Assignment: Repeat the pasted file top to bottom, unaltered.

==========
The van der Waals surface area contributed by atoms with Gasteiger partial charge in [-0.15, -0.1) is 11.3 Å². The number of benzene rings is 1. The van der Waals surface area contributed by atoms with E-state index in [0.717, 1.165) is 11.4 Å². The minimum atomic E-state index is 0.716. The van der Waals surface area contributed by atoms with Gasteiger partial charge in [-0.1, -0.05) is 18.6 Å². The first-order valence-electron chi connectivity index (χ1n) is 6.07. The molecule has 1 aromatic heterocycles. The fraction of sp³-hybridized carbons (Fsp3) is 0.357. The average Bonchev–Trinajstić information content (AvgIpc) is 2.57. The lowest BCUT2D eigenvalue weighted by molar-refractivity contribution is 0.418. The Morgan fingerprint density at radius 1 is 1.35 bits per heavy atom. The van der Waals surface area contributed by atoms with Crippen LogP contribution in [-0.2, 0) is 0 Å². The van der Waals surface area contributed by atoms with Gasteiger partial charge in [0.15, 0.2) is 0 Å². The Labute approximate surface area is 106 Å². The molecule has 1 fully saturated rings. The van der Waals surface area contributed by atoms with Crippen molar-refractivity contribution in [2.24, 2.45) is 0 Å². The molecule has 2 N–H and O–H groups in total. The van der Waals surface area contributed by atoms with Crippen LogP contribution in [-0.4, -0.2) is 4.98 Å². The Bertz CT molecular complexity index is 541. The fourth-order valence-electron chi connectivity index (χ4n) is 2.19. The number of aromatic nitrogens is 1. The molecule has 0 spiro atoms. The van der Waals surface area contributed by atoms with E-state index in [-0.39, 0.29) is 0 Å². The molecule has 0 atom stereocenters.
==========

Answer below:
The van der Waals surface area contributed by atoms with Gasteiger partial charge in [-0.15, -0.1) is 11.3 Å². The number of benzene rings is 1. The van der Waals surface area contributed by atoms with E-state index in [0.717, 1.165) is 11.4 Å². The minimum atomic E-state index is 0.716. The van der Waals surface area contributed by atoms with Gasteiger partial charge in [-0.1, -0.05) is 18.6 Å². The first-order valence-electron chi connectivity index (χ1n) is 6.07. The molecule has 1 aromatic heterocycles. The fraction of sp³-hybridized carbons (Fsp3) is 0.357. The average Bonchev–Trinajstić information content (AvgIpc) is 2.57. The lowest BCUT2D eigenvalue weighted by molar-refractivity contribution is 0.418. The Morgan fingerprint density at radius 1 is 1.35 bits per heavy atom. The van der Waals surface area contributed by atoms with Crippen LogP contribution in [-0.2, 0) is 0 Å². The van der Waals surface area contributed by atoms with Gasteiger partial charge in [0.15, 0.2) is 0 Å². The Labute approximate surface area is 106 Å². The molecule has 1 fully saturated rings. The van der Waals surface area contributed by atoms with Crippen molar-refractivity contribution in [2.24, 2.45) is 0 Å². The molecule has 2 N–H and O–H groups in total. The van der Waals surface area contributed by atoms with Crippen LogP contribution in [-0.4, -0.2) is 4.98 Å². The Bertz CT molecular complexity index is 541. The fourth-order valence-electron chi connectivity index (χ4n) is 2.19. The number of aromatic nitrogens is 1. The molecule has 0 spiro atoms. The van der Waals surface area contributed by atoms with E-state index in [-0.39, 0.29) is 0 Å². The molecule has 0 atom stereocenters.